Contracted Fingers Treatment (Dupuytren's contracture)
|Recovery||2 - 3 weeks|
|Addresses||Tightness and thickening in the fingers or the palm of the hand|
Dupuytren’s Contracture is when thickenings can appear in the palm of the hand and the fingers and these may become tight, causing fingers to bend. This is known as Contracted Fingers or Dupuytren’s disease. It frequently runs in families and is believed to have originated amongst Viking populations. It occurs spontaneously although it can occasionally be triggered by a small injury or operation.
Is this right for me?
If you cannot fully straighten one or more fingers because of tightness and thickening in the fingers or the palm of the hand, treatment for Dupuytren’s may be helpful for you.
The contracted finger(s) may be making simple functions difficult. Do you find it difficult putting your hand into a pocket? Do you poke yourself in the eye when washing your face? The condition may be more difficult to treat successfully if the tightness is longstanding or pronounced so an early medical consultation is advisable if you cannot place the hand flat due to contracted fingers.
A variety of options may be available depending upon the severity of your condition.
What the procedure involves
After personal consultation with our experienced cosmetic surgeons, they will be able to recommend which form of cosmetic treatment is best for you.
Open surgery, which can be performed simply under local anaesthetic, is considered to be the most effective method as it removes most of the abnormal thickened tissues. It's important to bare in mind that open surgery will require dressing changes for 2-3 weeks after surgery and specialist hand therapy for 2-3 months.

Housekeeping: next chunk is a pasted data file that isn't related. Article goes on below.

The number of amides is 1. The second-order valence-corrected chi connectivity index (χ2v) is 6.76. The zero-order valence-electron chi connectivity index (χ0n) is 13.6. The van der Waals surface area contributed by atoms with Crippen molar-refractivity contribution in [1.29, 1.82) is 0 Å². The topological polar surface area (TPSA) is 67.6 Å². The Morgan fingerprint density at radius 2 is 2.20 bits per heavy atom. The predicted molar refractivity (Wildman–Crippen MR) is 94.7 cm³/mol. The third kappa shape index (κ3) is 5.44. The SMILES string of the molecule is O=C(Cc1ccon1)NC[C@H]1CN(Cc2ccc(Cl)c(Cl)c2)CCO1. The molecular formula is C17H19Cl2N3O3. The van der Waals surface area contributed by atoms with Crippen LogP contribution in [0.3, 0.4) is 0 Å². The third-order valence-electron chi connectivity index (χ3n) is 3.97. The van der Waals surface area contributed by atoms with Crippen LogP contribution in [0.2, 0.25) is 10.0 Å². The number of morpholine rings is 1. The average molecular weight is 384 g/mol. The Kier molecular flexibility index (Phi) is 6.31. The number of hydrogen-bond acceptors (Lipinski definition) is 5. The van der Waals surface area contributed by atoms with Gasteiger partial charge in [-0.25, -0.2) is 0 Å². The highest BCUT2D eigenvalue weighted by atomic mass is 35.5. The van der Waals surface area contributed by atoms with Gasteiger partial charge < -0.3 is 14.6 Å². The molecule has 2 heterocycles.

If open surgery is not convenient or possible for you their are alternative treatments that interrupt the tight tissue without removing it. This is done either by using a sharp needle to sever the tissue or by using a powerful enzyme (Xiapex) to dissolve small sections. The convenience of these treatments makes them a popular option for patients.
What effects does Dupuytren’s Contracture have on the hands?
Dupuytren’s Contracture causes the fingers to contract and makes daily functions difficult; such as putting hands into pockets, or picking up certain objects. The contracture never settles on its own and usually continues to worsen – sometimes quickly, and sometimes slowly. Although it is not a dangerous condition, the longer it is left untreated, the more difficult it is to get a good result because the bones and ligaments of the finger joints start to become damaged.
When should you seek treatment for Dupuytren’s Contracture?
If the hand cannot be placed flat on the table it is advisable to seek specialist treatment. Depending upon the severity of your condition and the circumstances of individual patients there may be several different options available for treatment
Dupuytren’s Contracture surgery
Dupuytrens Contracture surgery, can be performed as a day case – awake procedure (under local anaesthetic), is considered to be the ‘gold standard’ in terms of minimising the chances of recurrence because it removes most of the abnormal thickened tissues, but will require dressing changes for 2-3 weeks after surgery and specialist hand therapy for 2-3 months.
Are there alternative Dupuytren’s Contracture treatments?
Alternative treatments interrupt the tight tissue without removing it. This is done either by using a sharp needle to sever the tissue (needle fasciotomy) or by using a powerful enzyme (Xiapex) to dissolve small sections. These techniques allow fingers to be straightened but do not remove the tight dupuytren’s tissue. As a result there is a greater chance of recurrence and also a small chance that the bend in the finger will be fully corrected. Despite this, the convenience of these alternative treatments makes them an appealing choice for many patients.
Having had both hands treated at the same time I immediately had a very welcome, pain free, night's sleep
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